When public infrastructure and public services are privatized, there’s a significant erosion in the quality of workers’ jobs.
Wages: Those in higher-paid and executive positions may get an increase in compensation, but most workers – if they still have a job – are forced to take a wage cut, especially those in lower-paid occupations. We’ve seen this many times when public services are contracted out or privatized in other ways. Statistics show that pay scales in the public sector are much more equitable than the private sector. There’s a smaller pay gap for women, Indigenous and racialized workers in the public sector, and pay is generally better for lower-paid positions, but lower for higher-paid professional and managerial occupations.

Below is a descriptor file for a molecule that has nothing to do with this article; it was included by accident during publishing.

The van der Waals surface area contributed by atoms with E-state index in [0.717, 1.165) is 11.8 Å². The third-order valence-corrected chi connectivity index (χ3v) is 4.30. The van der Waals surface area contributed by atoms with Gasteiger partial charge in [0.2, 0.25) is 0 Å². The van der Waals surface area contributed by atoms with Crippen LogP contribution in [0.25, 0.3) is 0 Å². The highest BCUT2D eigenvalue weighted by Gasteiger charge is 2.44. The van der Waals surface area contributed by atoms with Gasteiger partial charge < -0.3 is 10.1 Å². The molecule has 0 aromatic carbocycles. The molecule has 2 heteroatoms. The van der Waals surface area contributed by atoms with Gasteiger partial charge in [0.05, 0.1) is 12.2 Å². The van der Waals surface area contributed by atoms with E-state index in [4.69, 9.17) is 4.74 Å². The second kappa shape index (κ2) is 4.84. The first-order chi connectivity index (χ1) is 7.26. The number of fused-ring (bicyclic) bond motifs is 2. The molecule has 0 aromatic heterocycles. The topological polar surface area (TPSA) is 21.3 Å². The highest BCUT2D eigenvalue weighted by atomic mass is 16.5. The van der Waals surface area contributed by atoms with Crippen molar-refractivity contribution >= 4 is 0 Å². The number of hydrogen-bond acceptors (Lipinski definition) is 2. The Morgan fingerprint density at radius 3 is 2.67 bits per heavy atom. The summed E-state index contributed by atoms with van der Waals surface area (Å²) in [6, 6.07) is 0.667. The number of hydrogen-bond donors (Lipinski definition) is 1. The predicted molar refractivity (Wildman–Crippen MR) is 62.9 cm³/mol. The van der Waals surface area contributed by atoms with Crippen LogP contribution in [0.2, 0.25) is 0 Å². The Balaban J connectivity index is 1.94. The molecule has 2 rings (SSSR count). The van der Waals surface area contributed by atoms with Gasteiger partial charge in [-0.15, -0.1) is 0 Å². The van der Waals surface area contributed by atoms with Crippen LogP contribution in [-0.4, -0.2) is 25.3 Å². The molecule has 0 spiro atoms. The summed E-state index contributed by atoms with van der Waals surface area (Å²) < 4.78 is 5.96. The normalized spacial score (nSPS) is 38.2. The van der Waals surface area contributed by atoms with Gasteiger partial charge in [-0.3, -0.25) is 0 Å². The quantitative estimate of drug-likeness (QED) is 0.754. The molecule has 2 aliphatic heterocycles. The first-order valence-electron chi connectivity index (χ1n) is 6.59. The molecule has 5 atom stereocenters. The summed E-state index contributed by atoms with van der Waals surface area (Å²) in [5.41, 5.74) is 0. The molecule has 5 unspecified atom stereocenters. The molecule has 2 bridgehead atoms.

Benefits: Close to 90 per cent of public sector workers have some form of pension plan at work, with a majority in secure, defined benefit plans, while less than 25 per cent of workers employed in the private sector have a workplace pension plan. Other non-wage benefits are generally better in the public sector, particularly for middle and lower-paid occupations.
Job security: Public sector workers have better job security, including being more likely to have permanent and full-time job status, and longer tenure in their jobs. They are also less likely to be laid off or fired, and far more likely to be protected by a union and collective agreement, with 76 per cent of public sector employees protected by a union compared to just 16 per cent of private sector employees.